One future improvement might be use of a humidifier, allowing for automatic settings of humidity levels, as frequent moisturizing with an atomizer was difficult for me. Furthermore, storing and visualizing data in cloud services such as Microsoft Azure and Amazon Web Services (AWS) might help optimize ideal cultivation conditions.
◆ I am grateful to Shamoto-san, Shibuki-san, and Ishino-san of Shaxware Inc. for their kind and enthusiastic support. I extend my heartfelt thanks to each and every one of them.
◆ Component List
|Component||Description||Cost (tax incl.)|
|GR-PEACH Full||Single-board computer||9,690 yen|
|AE-HDC1000||Temperature/humidity sensor||680 yen|
|Pin Header||Pin Header||526 yen|
|Jump wire||Jump wire||508 yen|
|BB-601||Breadboard||120 yen x2|
|Vanilla shield with electronic components||400 yen|
For GR-PEACH and vanilla
|185 yen x2|
|LOGICOOL C270||Webcam||2,551 yen|
|OTG cable||OTG cable||385 yen|
* Price as of this writing
◆ Library List
|HDC1000||Library for HDC1000 (temperature/humidity sensor)|
|AQM0802||Library for AQM0802 (LCD)|
|Library for USB cameras|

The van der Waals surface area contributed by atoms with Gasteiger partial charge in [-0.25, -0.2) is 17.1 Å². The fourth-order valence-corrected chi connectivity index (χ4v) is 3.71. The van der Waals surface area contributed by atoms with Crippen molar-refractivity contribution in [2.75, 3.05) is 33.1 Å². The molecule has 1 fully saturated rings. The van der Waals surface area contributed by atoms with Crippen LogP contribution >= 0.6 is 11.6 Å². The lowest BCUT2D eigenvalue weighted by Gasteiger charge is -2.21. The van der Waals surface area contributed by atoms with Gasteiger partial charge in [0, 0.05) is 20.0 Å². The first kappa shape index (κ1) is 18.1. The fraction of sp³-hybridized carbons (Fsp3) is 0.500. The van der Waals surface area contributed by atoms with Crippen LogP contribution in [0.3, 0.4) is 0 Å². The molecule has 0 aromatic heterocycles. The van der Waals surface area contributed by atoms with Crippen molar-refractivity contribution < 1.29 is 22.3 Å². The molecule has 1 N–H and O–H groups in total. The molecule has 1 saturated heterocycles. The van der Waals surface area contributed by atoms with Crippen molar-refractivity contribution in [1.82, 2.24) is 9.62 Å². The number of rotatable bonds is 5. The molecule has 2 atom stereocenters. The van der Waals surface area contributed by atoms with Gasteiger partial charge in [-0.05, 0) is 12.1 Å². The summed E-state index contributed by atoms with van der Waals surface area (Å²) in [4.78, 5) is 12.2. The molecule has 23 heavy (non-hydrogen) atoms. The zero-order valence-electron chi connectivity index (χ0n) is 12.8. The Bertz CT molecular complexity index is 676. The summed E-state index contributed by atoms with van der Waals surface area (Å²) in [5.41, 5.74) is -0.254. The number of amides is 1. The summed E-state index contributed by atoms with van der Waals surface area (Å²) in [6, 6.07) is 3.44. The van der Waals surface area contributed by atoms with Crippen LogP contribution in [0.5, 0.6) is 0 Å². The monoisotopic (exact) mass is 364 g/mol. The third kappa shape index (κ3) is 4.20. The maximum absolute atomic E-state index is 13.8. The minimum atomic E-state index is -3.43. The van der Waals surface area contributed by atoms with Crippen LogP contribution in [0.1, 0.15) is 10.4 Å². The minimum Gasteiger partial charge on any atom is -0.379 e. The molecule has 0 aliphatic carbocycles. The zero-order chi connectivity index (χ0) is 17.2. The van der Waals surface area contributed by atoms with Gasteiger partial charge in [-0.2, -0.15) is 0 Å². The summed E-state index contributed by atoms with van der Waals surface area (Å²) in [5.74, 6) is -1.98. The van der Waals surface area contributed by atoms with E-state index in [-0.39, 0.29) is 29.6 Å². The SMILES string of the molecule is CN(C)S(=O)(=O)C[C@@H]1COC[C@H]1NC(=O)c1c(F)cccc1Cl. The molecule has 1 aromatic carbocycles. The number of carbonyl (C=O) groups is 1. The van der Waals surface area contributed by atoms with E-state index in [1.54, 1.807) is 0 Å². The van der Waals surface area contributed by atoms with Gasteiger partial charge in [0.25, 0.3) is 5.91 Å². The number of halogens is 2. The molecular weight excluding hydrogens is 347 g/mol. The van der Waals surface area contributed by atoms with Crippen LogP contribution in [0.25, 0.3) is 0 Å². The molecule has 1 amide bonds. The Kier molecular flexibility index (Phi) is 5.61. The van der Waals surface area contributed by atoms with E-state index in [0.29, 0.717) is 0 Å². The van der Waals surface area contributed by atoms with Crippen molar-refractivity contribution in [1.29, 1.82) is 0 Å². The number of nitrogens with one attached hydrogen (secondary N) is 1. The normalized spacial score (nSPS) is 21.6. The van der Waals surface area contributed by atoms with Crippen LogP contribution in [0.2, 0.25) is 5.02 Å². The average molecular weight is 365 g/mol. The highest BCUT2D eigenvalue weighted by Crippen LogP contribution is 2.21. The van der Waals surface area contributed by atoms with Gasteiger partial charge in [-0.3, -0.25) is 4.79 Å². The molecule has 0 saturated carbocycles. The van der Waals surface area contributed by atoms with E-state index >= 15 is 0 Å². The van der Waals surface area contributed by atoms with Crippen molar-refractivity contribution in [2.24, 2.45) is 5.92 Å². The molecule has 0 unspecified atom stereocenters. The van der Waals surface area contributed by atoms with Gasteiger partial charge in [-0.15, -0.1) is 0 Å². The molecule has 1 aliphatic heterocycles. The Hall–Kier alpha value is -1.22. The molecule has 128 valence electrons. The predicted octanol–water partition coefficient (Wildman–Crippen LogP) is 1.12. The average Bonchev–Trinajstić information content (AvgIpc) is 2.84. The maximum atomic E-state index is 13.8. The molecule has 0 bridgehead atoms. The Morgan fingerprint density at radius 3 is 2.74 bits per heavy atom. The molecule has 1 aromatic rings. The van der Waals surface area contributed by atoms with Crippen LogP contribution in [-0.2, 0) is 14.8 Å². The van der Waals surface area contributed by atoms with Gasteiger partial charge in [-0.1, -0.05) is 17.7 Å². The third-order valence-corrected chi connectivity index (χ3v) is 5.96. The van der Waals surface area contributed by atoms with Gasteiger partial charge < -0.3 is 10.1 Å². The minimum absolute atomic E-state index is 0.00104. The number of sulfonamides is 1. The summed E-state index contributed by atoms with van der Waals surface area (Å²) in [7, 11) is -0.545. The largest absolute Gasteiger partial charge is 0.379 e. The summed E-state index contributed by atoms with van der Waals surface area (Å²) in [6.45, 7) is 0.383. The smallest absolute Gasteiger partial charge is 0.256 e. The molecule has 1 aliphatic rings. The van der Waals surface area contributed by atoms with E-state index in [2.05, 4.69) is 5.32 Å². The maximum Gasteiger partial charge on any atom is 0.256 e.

|SDFileSystem||Library for SD cards|
|ConfigFile||Library for configuration files|
|EthernetInterface||Library for Ethernet|
|HTTPClient||Library for HTTP|
|NTPClient||Library for NTP|
◆ Setting file specifications
|TemperatureMax||float (℃)||10||Maximum temperature for mushroom cultivation; HDC1000 measurement range = -20℃ - 85℃|
|TemperatureMin||float (℃)||25||Minimum temperature for mushroom cultivation Same usage limitations as TemperatureMax.|
|HumidityMax||float (%)||65||Maximum humidity for mushroom cultivation; 100%|
|HumidityMin||float (%)||70||Minimum humidity for mushroom cultivation; 0%|
|WarningInterval||float (seconds)||30 * 1000||Interval of warnings posted on Twitter: Using the internal timer class, maximum value is 35*1000 seconds. Twitter specifies minimum interval of 60 seconds|
|30 * 1000||Camera recording interval: Same usage limitations as WarningInterval.|
Currently studying computer science at a university specializing in information systems. Hobbies: Fooling around with GR-PEACH, Raspberry Pi and other fun stuff.
Spare time: Participating in IT-related study groups to learn about cutting edge technology. Stepping out of my comfort to give Lightning Talks (LT), 5-minute presentations on the topic of one’s choosing!